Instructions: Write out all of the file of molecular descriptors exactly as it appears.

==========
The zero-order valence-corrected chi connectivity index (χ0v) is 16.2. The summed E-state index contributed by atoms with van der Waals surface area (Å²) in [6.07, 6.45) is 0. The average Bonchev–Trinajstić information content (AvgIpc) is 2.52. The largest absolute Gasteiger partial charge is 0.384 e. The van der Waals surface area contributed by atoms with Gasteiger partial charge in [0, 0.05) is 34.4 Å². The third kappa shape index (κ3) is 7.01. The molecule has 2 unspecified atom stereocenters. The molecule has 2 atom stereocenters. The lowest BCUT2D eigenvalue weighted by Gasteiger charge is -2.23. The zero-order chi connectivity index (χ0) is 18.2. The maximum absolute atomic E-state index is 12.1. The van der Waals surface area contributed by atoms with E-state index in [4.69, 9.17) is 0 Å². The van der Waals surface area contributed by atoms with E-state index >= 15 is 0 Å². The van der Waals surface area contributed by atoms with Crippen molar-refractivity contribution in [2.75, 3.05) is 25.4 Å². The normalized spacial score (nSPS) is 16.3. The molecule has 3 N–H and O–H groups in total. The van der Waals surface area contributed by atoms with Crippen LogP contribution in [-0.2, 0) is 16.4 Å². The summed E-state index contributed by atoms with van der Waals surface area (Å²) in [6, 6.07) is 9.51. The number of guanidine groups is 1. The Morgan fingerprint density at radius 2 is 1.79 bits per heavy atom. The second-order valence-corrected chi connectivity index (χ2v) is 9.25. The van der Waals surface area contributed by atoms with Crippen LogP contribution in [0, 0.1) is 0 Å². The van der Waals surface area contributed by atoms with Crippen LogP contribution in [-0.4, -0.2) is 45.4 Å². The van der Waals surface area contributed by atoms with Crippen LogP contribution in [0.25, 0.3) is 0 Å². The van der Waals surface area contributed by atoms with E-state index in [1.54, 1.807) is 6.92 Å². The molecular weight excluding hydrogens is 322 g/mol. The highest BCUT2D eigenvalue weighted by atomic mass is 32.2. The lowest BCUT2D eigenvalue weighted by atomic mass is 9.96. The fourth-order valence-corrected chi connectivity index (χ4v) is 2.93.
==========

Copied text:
The zero-order valence-corrected chi connectivity index (χ0v) is 16.2. The summed E-state index contributed by atoms with van der Waals surface area (Å²) in [6.07, 6.45) is 0. The average Bonchev–Trinajstić information content (AvgIpc) is 2.52. The largest absolute Gasteiger partial charge is 0.384 e. The van der Waals surface area contributed by atoms with Gasteiger partial charge in [0, 0.05) is 34.4 Å². The third kappa shape index (κ3) is 7.01. The molecule has 2 unspecified atom stereocenters. The molecule has 2 atom stereocenters. The lowest BCUT2D eigenvalue weighted by Gasteiger charge is -2.23. The zero-order chi connectivity index (χ0) is 18.2. The maximum absolute atomic E-state index is 12.1. The van der Waals surface area contributed by atoms with E-state index in [4.69, 9.17) is 0 Å². The van der Waals surface area contributed by atoms with E-state index >= 15 is 0 Å². The van der Waals surface area contributed by atoms with Crippen molar-refractivity contribution in [2.75, 3.05) is 25.4 Å². The normalized spacial score (nSPS) is 16.3. The molecule has 3 N–H and O–H groups in total. The van der Waals surface area contributed by atoms with Crippen LogP contribution in [-0.2, 0) is 16.4 Å². The summed E-state index contributed by atoms with van der Waals surface area (Å²) in [6, 6.07) is 9.51. The number of guanidine groups is 1. The Morgan fingerprint density at radius 2 is 1.79 bits per heavy atom. The second-order valence-corrected chi connectivity index (χ2v) is 9.25. The van der Waals surface area contributed by atoms with Crippen LogP contribution in [0, 0.1) is 0 Å². The van der Waals surface area contributed by atoms with Crippen LogP contribution in [-0.4, -0.2) is 45.4 Å². The van der Waals surface area contributed by atoms with Crippen LogP contribution in [0.25, 0.3) is 0 Å². The van der Waals surface area contributed by atoms with E-state index in [1.54, 1.807) is 6.92 Å². The molecular weight excluding hydrogens is 322 g/mol. The highest BCUT2D eigenvalue weighted by atomic mass is 32.2. The lowest BCUT2D eigenvalue weighted by atomic mass is 9.96. The fourth-order valence-corrected chi connectivity index (χ4v) is 2.93.